It goes without saying that dealing with acne is already difficult. However, the fallout from acne – such as scarring and hyperpigmentation – can sadly sometimes be even worse.
If you’re experiencing acne scarring there are several things you can do to help, but I’ll be honest: the very best way to manage scarring is to prevent scars from forming in the first place. More on that later…
How do acne scars form?
Let’s start with the basics. Whenever we get a spot, it inflames the surrounding skin. The larger and deeper the spot, the worse the inflammation.
This inflammation damages the surrounding skin and eventually leads to breaks in the skin’s barrier; these breaks are a perfect route of entry for bacteria, pollution and other external aggressors.
The skin rapidly attempts to heal over these breaks to protect its barrier but unfortunately, it is not always able to in a uniform way and instead of smooth skin, you get lumps, bumps and grooves instead. This is acne scarring.
What are the different types of acne scarring?
There are several different types, but you can roughly split them into the following:
1. Atrophic scars: these are pitted into the skin and can either be narrow or deep. They occur when there hasn’t been enough wound healing over the damaged tissue.
2. Hypertropic scars: these happen when there has been too much wound healing, and the scars are raised to the surface of the skin.
3. Keloid scars: this type of scar happens when there is healing outside of the area of initial tissue injury, which then leads to very large, pigmented, irregular scars.
How can you manage acne scarring?
I won’t lie: acne scars are certainly difficult to get rid of. In many cases, you may not be able to erase them at all, but there are many steps you can take to reduce their appearance.
My first (and most important) piece of advice is to see your doctor. If your acne is now severe enough that it is leaving behind scarring and hyperpigmentation, these are signs that you may need prescription-strength medications and possibly even a dermatology referral.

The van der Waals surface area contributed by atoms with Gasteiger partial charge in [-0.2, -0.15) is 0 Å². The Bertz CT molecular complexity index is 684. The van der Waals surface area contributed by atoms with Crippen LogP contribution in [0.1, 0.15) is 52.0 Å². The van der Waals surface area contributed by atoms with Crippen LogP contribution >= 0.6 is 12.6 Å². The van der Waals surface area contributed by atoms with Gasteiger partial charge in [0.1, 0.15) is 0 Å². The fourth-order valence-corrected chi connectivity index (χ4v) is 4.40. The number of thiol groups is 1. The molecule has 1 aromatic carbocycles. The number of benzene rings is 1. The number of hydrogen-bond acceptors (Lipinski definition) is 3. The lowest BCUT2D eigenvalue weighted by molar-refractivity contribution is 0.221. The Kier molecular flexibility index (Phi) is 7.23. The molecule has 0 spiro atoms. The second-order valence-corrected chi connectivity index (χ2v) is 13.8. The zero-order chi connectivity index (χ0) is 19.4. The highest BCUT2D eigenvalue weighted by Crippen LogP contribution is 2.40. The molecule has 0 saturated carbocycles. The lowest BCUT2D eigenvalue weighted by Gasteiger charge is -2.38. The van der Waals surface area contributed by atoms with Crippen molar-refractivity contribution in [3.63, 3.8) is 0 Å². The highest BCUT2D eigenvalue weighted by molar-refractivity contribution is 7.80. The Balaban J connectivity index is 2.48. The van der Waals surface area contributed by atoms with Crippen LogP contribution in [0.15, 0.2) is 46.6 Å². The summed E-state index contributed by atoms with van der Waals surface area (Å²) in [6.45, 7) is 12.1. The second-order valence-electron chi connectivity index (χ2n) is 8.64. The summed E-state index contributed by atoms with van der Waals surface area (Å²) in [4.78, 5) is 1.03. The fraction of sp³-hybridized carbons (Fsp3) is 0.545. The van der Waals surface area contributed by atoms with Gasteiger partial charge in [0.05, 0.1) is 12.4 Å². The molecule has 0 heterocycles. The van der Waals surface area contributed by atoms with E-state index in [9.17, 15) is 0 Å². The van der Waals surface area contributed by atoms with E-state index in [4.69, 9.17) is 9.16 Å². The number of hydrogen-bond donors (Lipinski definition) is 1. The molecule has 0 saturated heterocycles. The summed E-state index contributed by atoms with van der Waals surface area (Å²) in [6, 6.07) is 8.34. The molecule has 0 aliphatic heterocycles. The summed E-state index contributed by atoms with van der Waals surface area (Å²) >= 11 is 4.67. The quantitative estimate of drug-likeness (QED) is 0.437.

This step is vital and the most cost-effective way to prevent further acne lesions from developing into
As well as support from your doctor, you will need an excellent skincare routine at home for further prevention of acne.
Cleanse your skin with a great salicylic acid product, and treat with multi-tasking ingredients such as retinol and niacinamide – these can help manage oil production and acne, as well as directly reducing the dark marks that come hand-in-hand with scarring. Finish by always moisturising skin to strengthen your its barrier.
Whilst prevention is ideal, you will likely need advanced action to resurface the skin fully with regards to treatment. The following work well for scarring:
- Microneedling: this is where a derma-roller containing multiple fine needles is applied to the skin. It causes controlled skin injury, which sends signals to the skin that helps it to heal in a uniform way.
- Chemical peels: peels containing ingredients like glycolic acid or trichloroacetic acid (TCA) help to remove the upper layer of dead and dying skin cells to reveal younger, fresher skin underneath. They can also help to stimulate the production of collagen in the skin. Chemical peels are great to use alongside microneedling.
- Lasers: lasers have a similar concept to microneedling, where the skin is injured in a targeted way to allow for natural self healing.
Other advanced treatments include hyaluronic acid injections, dermabrasion and cryotherapy. Speak to your GP or aesthetician to discuss which treatments will work best your skin.
Want to know more? Follow me @dr.fab and check out my next column in two weeks time!